Sunday, October 23, 2005

BBQ Storytelling Moment Lost

In walking through the airport in Memphis Tennessee, I've learned several things. One is that there are about 125 gates in the entire airport. About right for a place like this. But, there are 150 BBQ restaurants in the airport. All open for business at 9am or earlier. Yee haw. WWED? What Would Elvis Do?

I ended up in Memphis after having been bumped from a flight out of Birmingham Saturday night. Oh, the joys of travel. Well, I ended up with a paid meal, hotel room and $300 worth of travel vouchers for "a future flight anywhere that Continental airlines flies." Ohh, the joy. Nothing but sirens and waiters in downtown Birmingham on Saturday night. But there is a story in here somewhere.

Oh, yes. While having my free dinner in the hotel restaurant I experienced a moment. A couple, in their mid 40's or in their mid-30's after too much cigarette smoking, came in for their honeymoon dinner. No kidding. Now, there is NO ONE in this restaurant at 930PM at night 'cept for three bored wait-staff and one zoned-out Arizona storyteller eating French Dip. The man was dressed in jeans, alligator boots, a tuxedo shirt, black suspenders, untied bow tie and a pack of unfiltered Camel cigarettes. She is in jeans, white blouse, black pumps, with a huge bouquet of handheld flowers and a full-length, head-to-toe lace bridal veil. Starting with a white tiara (sp?) and down to its lacey train dragging on the ground, she was the bride of the night. They took a seat around the corner from me.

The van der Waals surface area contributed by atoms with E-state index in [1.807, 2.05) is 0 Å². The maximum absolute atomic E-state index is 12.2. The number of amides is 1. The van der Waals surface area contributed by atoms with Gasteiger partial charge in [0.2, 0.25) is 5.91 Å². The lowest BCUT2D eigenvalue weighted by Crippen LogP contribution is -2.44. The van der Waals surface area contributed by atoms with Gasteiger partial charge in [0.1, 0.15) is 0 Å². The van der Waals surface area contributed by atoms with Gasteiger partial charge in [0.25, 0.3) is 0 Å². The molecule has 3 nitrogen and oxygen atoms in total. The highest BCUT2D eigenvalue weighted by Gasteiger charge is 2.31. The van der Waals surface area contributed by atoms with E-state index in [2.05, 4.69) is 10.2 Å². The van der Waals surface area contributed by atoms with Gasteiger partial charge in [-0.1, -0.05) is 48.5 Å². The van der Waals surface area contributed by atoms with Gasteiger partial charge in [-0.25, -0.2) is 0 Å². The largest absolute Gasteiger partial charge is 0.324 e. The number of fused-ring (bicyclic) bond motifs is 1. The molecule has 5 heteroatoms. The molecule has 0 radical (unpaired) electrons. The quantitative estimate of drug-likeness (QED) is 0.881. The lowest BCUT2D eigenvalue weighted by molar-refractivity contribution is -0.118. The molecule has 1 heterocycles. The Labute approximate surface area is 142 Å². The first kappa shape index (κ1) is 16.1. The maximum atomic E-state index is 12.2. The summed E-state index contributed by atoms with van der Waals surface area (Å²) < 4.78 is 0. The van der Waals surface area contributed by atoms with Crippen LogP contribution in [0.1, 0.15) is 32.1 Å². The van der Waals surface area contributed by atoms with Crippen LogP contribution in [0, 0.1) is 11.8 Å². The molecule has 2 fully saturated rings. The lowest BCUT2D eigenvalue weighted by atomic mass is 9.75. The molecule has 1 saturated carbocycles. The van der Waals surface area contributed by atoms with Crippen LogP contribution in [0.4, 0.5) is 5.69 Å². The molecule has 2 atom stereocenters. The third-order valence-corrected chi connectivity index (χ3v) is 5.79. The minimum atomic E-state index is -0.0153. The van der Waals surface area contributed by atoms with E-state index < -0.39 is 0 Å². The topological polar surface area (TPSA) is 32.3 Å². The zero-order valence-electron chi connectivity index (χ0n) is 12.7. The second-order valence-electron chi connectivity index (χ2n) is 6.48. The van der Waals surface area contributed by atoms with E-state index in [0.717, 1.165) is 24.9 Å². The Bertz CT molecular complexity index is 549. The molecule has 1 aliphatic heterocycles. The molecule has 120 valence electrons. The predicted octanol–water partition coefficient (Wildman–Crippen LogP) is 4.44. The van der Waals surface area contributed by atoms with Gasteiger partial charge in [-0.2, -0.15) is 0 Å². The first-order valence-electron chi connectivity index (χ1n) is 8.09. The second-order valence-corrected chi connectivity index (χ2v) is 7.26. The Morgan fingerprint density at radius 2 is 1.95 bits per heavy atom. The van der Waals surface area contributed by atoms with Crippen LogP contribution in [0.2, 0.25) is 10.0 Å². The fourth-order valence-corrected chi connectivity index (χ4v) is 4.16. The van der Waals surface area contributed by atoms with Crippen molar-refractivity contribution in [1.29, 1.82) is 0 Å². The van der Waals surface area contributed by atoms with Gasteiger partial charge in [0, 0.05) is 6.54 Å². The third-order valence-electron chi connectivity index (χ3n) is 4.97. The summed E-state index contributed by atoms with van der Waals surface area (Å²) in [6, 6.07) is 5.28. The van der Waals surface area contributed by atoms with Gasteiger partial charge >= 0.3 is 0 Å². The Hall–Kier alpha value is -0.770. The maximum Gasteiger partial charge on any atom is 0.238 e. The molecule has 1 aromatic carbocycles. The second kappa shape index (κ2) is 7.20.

You know, I almost walked over and gave them a wedding present of the story of the "Gold Ring." Simply put, a couple gets a ring upon their marriage with one wish in it. Only they are aware of its magic. Throughout their married life they encounter many difficulties but they never use the wish "just in case something worse happens." Working together, they survive every tragedy the encounter, never using the wish. They die and are buried together with the ring, their now grown children never knowing just how special the ring was but knowing completely how much their parents loved each other and them.

But, I didn't walk over to the new couple. He got up once to go outside to inhale a brush fire of unfiltered cigarette magic. When he came back in, I thought I would go offer but just couldn't get myself up to go to them. Wouldn't that had made a great story for their lives (or at least at their post-divorce party) about this nut who told them a story in a downtown restaurant when they got married?

I think this is one of the non-story storytelling moments I will always regret. I thought about it all the way back from Memphis to Phoenix.

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